doing it without a pause in the middle.

                  Most Asiatic bows, Composite bows, Yumi bows, and even the replicas like
                  Horsebows, are designed to accomidate longer draws.


                  Gulugjab
                  http://www.NYCMongol.com
                • arturdubh
                  I realize that I am a bit late in adding to this particular topic, but for the sake of the safety of every archer.... I have seen what can happen when a bow is
                  Message 8 of 12 , Dec 9, 2007
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                    I realize that I am a bit late in adding to this particular topic,
                    but for the sake of the safety of every archer....

                    I have seen what can happen when a bow is over-drawn, due to a too-
                    short arrow -- I was not there to see it happen, but I did see the
                    result; picture a modern recurve bow, with a hole through the handle
                    portion, put there by the arrow as it left the string. Not merely a
                    hole **in** the bow, but completely *****through***** it.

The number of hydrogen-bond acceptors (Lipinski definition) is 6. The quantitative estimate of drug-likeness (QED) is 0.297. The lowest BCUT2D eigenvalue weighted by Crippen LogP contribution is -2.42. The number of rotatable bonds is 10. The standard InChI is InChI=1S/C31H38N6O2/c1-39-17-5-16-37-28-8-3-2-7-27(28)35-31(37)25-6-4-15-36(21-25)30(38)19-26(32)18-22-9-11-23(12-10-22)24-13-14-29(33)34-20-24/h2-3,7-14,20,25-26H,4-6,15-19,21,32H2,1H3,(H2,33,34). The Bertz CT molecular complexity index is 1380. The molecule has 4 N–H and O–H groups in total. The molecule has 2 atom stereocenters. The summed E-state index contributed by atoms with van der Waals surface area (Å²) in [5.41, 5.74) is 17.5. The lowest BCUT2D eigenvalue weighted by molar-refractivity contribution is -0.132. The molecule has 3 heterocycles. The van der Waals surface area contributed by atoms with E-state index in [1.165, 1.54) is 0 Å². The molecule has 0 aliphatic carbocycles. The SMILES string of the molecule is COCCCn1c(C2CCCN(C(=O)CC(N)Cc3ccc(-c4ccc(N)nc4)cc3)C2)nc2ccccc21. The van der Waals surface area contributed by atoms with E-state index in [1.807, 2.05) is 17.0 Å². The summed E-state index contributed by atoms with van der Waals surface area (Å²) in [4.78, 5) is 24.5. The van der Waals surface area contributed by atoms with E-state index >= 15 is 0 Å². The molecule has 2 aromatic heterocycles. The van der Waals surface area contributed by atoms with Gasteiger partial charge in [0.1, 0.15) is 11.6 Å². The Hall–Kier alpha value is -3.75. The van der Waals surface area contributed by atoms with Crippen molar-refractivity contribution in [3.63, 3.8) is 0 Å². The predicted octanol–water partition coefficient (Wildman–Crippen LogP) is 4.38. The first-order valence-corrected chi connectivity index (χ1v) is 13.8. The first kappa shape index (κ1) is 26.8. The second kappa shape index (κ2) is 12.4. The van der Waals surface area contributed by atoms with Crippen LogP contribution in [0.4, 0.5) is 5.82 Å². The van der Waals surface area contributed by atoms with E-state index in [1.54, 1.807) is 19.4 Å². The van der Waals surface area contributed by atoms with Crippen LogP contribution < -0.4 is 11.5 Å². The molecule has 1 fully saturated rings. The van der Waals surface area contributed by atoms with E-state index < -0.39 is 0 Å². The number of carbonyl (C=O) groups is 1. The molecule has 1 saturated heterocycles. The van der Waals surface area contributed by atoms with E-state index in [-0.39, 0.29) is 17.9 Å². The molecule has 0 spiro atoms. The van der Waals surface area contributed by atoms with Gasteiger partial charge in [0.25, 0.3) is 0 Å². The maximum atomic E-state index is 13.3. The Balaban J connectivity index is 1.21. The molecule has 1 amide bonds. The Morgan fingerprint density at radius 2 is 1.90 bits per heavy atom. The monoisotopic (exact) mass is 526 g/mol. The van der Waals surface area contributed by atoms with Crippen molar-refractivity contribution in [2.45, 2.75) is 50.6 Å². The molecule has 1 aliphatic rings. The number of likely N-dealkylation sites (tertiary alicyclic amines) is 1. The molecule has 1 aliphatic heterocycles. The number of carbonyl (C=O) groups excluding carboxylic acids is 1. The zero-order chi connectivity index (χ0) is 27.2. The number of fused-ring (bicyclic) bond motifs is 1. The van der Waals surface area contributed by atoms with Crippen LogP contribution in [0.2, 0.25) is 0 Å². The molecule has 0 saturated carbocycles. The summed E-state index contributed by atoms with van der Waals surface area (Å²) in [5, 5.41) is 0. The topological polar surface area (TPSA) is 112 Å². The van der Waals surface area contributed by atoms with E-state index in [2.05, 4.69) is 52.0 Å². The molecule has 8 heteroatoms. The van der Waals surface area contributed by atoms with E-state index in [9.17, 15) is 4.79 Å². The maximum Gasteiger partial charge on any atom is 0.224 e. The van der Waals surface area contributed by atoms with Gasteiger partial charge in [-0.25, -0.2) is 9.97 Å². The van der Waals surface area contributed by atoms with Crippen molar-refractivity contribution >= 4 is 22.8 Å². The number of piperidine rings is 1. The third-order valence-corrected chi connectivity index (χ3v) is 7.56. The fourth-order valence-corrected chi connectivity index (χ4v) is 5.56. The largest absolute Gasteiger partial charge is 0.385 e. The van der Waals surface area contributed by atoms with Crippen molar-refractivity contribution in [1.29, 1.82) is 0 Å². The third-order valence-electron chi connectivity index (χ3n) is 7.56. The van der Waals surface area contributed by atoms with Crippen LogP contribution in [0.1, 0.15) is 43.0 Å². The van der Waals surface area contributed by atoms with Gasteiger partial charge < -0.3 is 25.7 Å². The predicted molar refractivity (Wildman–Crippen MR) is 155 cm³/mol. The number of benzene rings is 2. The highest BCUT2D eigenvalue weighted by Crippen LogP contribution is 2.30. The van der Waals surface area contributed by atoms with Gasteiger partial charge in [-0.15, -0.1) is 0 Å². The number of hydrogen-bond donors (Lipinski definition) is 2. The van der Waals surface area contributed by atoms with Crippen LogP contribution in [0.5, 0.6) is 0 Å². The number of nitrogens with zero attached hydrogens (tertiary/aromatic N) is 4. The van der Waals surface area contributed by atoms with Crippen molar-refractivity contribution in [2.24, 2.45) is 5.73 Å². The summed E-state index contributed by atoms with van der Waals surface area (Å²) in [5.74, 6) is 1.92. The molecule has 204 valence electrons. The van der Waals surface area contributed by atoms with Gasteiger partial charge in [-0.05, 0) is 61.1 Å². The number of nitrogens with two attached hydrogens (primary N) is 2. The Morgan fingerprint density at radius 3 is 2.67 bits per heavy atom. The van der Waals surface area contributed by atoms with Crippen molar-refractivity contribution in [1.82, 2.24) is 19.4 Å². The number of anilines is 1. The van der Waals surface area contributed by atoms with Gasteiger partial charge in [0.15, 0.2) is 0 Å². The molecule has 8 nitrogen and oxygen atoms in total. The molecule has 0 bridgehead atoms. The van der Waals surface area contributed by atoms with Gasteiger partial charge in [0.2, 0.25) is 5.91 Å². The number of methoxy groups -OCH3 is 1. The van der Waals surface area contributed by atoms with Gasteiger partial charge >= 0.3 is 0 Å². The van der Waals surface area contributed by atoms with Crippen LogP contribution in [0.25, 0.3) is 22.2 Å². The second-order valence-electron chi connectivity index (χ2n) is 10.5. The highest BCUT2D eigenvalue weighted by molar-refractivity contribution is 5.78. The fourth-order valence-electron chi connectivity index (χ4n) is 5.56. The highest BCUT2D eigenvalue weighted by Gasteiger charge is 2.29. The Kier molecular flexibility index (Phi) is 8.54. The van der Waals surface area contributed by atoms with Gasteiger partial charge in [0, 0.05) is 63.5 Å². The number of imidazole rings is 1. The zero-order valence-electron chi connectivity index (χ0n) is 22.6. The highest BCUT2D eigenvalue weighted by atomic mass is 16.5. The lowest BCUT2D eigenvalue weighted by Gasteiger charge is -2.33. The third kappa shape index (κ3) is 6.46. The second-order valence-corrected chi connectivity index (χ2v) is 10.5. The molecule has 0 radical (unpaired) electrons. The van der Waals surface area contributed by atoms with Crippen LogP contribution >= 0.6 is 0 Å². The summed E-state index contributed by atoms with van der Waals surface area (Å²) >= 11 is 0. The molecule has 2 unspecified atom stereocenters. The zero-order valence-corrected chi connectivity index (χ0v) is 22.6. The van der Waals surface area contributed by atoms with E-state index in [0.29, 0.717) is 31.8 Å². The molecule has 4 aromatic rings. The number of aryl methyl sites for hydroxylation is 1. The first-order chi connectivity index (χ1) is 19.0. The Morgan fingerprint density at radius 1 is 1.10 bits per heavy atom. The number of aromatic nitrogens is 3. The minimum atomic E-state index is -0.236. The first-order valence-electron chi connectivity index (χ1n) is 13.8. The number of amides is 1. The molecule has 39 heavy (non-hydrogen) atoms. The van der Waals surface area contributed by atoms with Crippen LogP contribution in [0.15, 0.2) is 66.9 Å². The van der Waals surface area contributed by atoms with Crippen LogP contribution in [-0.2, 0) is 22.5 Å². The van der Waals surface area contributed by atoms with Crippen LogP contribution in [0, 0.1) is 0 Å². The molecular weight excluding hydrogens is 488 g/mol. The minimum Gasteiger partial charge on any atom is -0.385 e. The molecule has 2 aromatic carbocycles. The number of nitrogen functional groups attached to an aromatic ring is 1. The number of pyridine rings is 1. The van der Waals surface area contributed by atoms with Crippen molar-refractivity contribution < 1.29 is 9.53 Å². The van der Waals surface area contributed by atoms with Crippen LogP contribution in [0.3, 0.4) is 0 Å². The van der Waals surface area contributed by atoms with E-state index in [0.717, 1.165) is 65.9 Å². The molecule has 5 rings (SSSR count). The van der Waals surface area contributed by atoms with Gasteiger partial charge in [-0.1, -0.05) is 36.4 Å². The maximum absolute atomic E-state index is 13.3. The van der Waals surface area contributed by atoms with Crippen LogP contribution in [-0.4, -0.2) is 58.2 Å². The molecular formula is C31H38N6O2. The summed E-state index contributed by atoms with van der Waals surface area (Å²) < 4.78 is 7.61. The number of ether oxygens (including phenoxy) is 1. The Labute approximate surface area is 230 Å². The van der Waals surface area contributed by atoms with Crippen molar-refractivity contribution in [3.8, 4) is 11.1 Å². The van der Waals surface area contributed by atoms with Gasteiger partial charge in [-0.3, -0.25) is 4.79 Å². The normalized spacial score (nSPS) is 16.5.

Now consider what that would do to your hand or arm -- or the archer
                    next to you.

                    --Artúr


                    --- In SCA-Archery@yahoogroups.com, Richard Yeager <chuymonstre@...>
                    wrote:
                    >
                    > I know this has caused some arguments on here in the past but I
                    will weigh in anyway. If your draw-length is 32" make absolutely
                    certain that the bow you get (whether you build or buy) is tillered
                    to draw that far. Fiberglass backed bows are more forgiving, but
                    even those will have problems if they were tillered to 28". The
                    concern about having arrows too short (and putting one through your
                    hand) is a real concern. So is the damage that you can do to a bow
                    by overdrawing. Most of the wooden longbows you will commonly find
                    are tillered to 28'. A four inch overdraw can be incredibly ugly to
                    the person holding what is left of the bow and anyone within range of
                    what comes apart.
                    >
                    > Cuan mac Niall
                    >
                    > G P <gonfannon@...> wrote: On
                    10/26/07, Carolus <eulenhorst@...> wrote:
                    > > Actually, unless you need arrows longer than 32" cost isn't a
                    > > factor.
                    > > Carolus
                    >
                    > That's good to hear--using that chest-to-clapped-hands thing, I
                    come
                    > out to exactly 32".
                    >
                    > ~Geirr
                    >
                    >
                    >
                    >